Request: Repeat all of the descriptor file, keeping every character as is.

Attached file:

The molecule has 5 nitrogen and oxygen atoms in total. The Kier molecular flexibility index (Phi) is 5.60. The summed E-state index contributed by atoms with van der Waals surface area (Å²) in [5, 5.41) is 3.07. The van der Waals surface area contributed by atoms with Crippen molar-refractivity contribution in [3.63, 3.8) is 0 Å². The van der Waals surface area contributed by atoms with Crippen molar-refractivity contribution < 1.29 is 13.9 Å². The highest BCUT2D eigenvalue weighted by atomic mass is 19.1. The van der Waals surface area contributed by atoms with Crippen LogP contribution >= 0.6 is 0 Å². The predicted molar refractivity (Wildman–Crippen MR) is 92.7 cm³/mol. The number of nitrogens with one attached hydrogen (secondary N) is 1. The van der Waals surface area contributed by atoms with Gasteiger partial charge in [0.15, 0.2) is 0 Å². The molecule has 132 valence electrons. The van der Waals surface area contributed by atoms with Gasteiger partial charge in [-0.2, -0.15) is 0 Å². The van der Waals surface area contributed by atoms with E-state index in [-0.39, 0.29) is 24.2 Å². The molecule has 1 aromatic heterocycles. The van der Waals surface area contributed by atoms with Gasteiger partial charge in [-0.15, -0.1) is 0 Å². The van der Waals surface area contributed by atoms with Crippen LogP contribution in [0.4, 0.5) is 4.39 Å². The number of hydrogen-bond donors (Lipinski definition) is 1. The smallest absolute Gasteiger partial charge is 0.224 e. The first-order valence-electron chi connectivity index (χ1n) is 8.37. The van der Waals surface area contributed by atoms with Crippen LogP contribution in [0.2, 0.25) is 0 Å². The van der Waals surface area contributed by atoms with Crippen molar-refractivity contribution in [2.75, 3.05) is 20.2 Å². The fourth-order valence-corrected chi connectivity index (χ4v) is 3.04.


The molecule has 5 nitrogen and oxygen atoms in total. The Kier molecular flexibility index (Phi) is 5.60. The summed E-state index contributed by atoms with van der Waals surface area (Å²) in [5, 5.41) is 3.07. The van der Waals surface area contributed by atoms with Crippen molar-refractivity contribution in [3.63, 3.8) is 0 Å². The van der Waals surface area contributed by atoms with Crippen molar-refractivity contribution < 1.29 is 13.9 Å². The highest BCUT2D eigenvalue weighted by atomic mass is 19.1. The van der Waals surface area contributed by atoms with Crippen LogP contribution >= 0.6 is 0 Å². The predicted molar refractivity (Wildman–Crippen MR) is 92.7 cm³/mol. The number of nitrogens with one attached hydrogen (secondary N) is 1. The van der Waals surface area contributed by atoms with Gasteiger partial charge in [0.15, 0.2) is 0 Å². The molecule has 132 valence electrons. The van der Waals surface area contributed by atoms with Gasteiger partial charge in [-0.2, -0.15) is 0 Å². The van der Waals surface area contributed by atoms with E-state index in [-0.39, 0.29) is 24.2 Å². The molecule has 1 aromatic heterocycles. The van der Waals surface area contributed by atoms with Gasteiger partial charge in [-0.15, -0.1) is 0 Å². The van der Waals surface area contributed by atoms with Crippen LogP contribution in [0.4, 0.5) is 4.39 Å². The number of hydrogen-bond donors (Lipinski definition) is 1. The smallest absolute Gasteiger partial charge is 0.224 e. The first-order valence-electron chi connectivity index (χ1n) is 8.37. The van der Waals surface area contributed by atoms with Crippen LogP contribution in [0.2, 0.25) is 0 Å². The van der Waals surface area contributed by atoms with Crippen molar-refractivity contribution in [2.75, 3.05) is 20.2 Å². The fourth-order valence-corrected chi connectivity index (χ4v) is 3.04.